1) The first Concerns one of the definitions of evil which were discussed above: Evil: malefic: having or exerting a malignant influence in morality. For instance if this girl turned out to be non-caring and abusive to her own children then the “malignant” character of the abuse has moved to the next generation.

2) If instead the daughter was fairly certain that her father would not hurt the child (or any of her children) but was just using it as a means to keep the daughter from running away, then she seemingly made the right decision by running. This might be considered a type of Kantian moral judgment.

your friend forrest

10. charlotte - May 7, 2008

I believe Fritzi is a sick, evil, and psychologically disturbed person.. Some now i wonder how his wife never got a clue… How could the girl take care of some of the kids in a small room and never hear noise..I think the whole family is sick, because the wife had to know something. You may have everything sound proof, but some how you should figure something out. I think the man should be kept in a room like his daughter was. Then someone should treat him the same way til he dies.. since there his no capital punishment in Austria.

11. Unclesharkey - May 11, 2008

People, this dude is evil, no two ways about it. To hell with the religious ties to this word. Think of evil as more of a force or desire like love. To make it plain and simple. This person (in the course of pursuing his own desires) has destroyed the lives of several people. He should no longer be allowed to exist.

12. forrest noble - May 11, 2008

Hey Unclesharkey, how did you find me?

This is maybe the Mesa College Philosophy site near San Diego, but what do I know !!??

This guy Fritzi, as I stated above, has a good chance of being killed in prison. He certainly won’t win any popularity contests wherever he goes, if they find out his crime.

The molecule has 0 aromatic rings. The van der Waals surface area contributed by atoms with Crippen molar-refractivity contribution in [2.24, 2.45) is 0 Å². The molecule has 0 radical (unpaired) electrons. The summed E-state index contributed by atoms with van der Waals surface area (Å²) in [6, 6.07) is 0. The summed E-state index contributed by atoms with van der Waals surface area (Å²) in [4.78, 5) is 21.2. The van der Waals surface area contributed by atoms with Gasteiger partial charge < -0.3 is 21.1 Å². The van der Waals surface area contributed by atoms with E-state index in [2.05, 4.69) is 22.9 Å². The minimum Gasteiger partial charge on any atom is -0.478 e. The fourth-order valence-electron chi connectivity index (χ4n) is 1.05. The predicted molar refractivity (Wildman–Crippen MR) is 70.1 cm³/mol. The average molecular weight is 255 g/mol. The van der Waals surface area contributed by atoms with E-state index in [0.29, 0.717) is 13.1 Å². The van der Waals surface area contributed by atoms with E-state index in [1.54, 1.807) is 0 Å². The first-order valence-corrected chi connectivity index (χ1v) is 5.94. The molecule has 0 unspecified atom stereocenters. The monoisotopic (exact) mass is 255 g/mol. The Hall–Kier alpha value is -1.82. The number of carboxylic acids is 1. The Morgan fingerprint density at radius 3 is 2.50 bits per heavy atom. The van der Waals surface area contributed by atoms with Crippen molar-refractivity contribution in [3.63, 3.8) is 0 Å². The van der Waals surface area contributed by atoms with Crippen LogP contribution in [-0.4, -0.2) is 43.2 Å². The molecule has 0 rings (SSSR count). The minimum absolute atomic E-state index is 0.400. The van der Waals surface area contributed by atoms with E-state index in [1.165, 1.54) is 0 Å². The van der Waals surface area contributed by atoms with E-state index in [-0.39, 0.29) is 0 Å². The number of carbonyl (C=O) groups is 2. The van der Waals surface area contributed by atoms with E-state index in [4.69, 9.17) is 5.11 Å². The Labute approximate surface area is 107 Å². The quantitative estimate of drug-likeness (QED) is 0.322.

your friend forrest

13. Justin Benhoor - May 12, 2008

Personally, I feel like calling this guy mentally ill, insane, or psychologically disturbed is just doing him a favor. Someone who is mentally ill isn’t necessarily all there, or fully aware of exactly what it is that they are doing. Obviously thats why so often we see or hear about criminals trying to plead insanity in the court room to avoid facing the consequences of there actions. Calling a guy like Fritz ill is by far an understatement, because Fritz knew exactly what he was doing. He carefully and cautiously planned it out, and lived it through for 25 years, fully aware of exactly what was going on !

14. Unclesharkey - May 12, 2008

forrest are you stalking me again 😉

“The belief in a supernatural source of evil is not necessary; men alone are quite capable of every wickedness.”

15. forrest noble - May 13, 2008

Unclesharkey, your comment just about sums up my opinion too. Men alone define evil and are the only perpetrators of it.

And I’ll have to stop that stalking s___. It’s evil, I think.

your friend forrest

16. Sheyri - May 14, 2008

Joseph Duncan is a very selfish man. Hi is completely ignoring the pain and suffer he has caused to all the people he has harmed in a physical matter, because he continually keeps making the same decisions. Duncan is considering as a very selfish man because he makes his decisions base on his physical benefit. Duncan knows that his actions and decisions he has maid are not consider as a right decisions a just person makes in today to society. Duncan acts and say thing to make him and others believe his innocent of his actions. Duncan is a dirty headed man who acts in an insanely matter. Plato will probably say that Duncan is an innocent man because he is not aware of the pain he is causing, or because he hasn’t been told that his actions are of an unjust man, but if Duncan knows that he is decisions is something to be shame then his more than an egoist than his also an unjust person.